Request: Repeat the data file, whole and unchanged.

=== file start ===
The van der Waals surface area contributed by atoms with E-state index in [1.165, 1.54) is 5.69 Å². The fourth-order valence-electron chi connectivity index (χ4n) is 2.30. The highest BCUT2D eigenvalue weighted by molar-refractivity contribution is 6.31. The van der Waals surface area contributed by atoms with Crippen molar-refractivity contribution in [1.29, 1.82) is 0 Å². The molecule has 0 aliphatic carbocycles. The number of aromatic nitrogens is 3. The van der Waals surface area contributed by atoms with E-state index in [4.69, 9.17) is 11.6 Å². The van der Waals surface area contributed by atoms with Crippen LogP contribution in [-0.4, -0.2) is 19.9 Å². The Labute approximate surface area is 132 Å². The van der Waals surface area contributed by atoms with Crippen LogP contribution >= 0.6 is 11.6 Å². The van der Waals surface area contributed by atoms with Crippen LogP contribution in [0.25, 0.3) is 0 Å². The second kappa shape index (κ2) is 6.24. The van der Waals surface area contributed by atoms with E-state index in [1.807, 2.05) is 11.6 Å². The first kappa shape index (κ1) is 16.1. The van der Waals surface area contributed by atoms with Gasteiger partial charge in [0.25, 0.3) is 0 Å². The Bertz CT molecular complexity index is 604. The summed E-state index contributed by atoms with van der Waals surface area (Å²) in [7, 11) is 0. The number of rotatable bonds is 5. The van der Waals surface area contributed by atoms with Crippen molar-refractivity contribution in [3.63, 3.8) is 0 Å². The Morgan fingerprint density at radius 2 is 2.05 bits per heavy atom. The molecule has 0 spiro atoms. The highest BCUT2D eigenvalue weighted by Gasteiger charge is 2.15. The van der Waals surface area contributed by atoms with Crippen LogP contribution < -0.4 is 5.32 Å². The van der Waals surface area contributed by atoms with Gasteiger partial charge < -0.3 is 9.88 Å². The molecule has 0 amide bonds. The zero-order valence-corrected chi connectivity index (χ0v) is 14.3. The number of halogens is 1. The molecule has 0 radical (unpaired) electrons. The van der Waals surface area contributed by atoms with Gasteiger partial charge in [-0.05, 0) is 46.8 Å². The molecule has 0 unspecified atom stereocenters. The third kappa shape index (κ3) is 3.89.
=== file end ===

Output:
The van der Waals surface area contributed by atoms with E-state index in [1.165, 1.54) is 5.69 Å². The fourth-order valence-electron chi connectivity index (χ4n) is 2.30. The highest BCUT2D eigenvalue weighted by molar-refractivity contribution is 6.31. The van der Waals surface area contributed by atoms with Crippen molar-refractivity contribution in [1.29, 1.82) is 0 Å². The molecule has 0 aliphatic carbocycles. The number of aromatic nitrogens is 3. The van der Waals surface area contributed by atoms with E-state index in [4.69, 9.17) is 11.6 Å². The van der Waals surface area contributed by atoms with Crippen LogP contribution in [-0.4, -0.2) is 19.9 Å². The Labute approximate surface area is 132 Å². The van der Waals surface area contributed by atoms with Crippen LogP contribution >= 0.6 is 11.6 Å². The van der Waals surface area contributed by atoms with Crippen LogP contribution in [0.25, 0.3) is 0 Å². The second kappa shape index (κ2) is 6.24. The van der Waals surface area contributed by atoms with E-state index in [1.807, 2.05) is 11.6 Å². The first kappa shape index (κ1) is 16.1. The van der Waals surface area contributed by atoms with Gasteiger partial charge in [0.25, 0.3) is 0 Å². The Bertz CT molecular complexity index is 604. The summed E-state index contributed by atoms with van der Waals surface area (Å²) in [7, 11) is 0. The number of rotatable bonds is 5. The van der Waals surface area contributed by atoms with Crippen molar-refractivity contribution in [3.63, 3.8) is 0 Å². The Morgan fingerprint density at radius 2 is 2.05 bits per heavy atom. The molecule has 0 spiro atoms. The highest BCUT2D eigenvalue weighted by Gasteiger charge is 2.15. The van der Waals surface area contributed by atoms with Crippen LogP contribution < -0.4 is 5.32 Å². The van der Waals surface area contributed by atoms with Gasteiger partial charge < -0.3 is 9.88 Å². The molecule has 0 amide bonds. The zero-order valence-corrected chi connectivity index (χ0v) is 14.3. The number of halogens is 1. The molecule has 0 radical (unpaired) electrons. The van der Waals surface area contributed by atoms with Gasteiger partial charge in [-0.05, 0) is 46.8 Å². The molecule has 0 unspecified atom stereocenters. The third kappa shape index (κ3) is 3.89.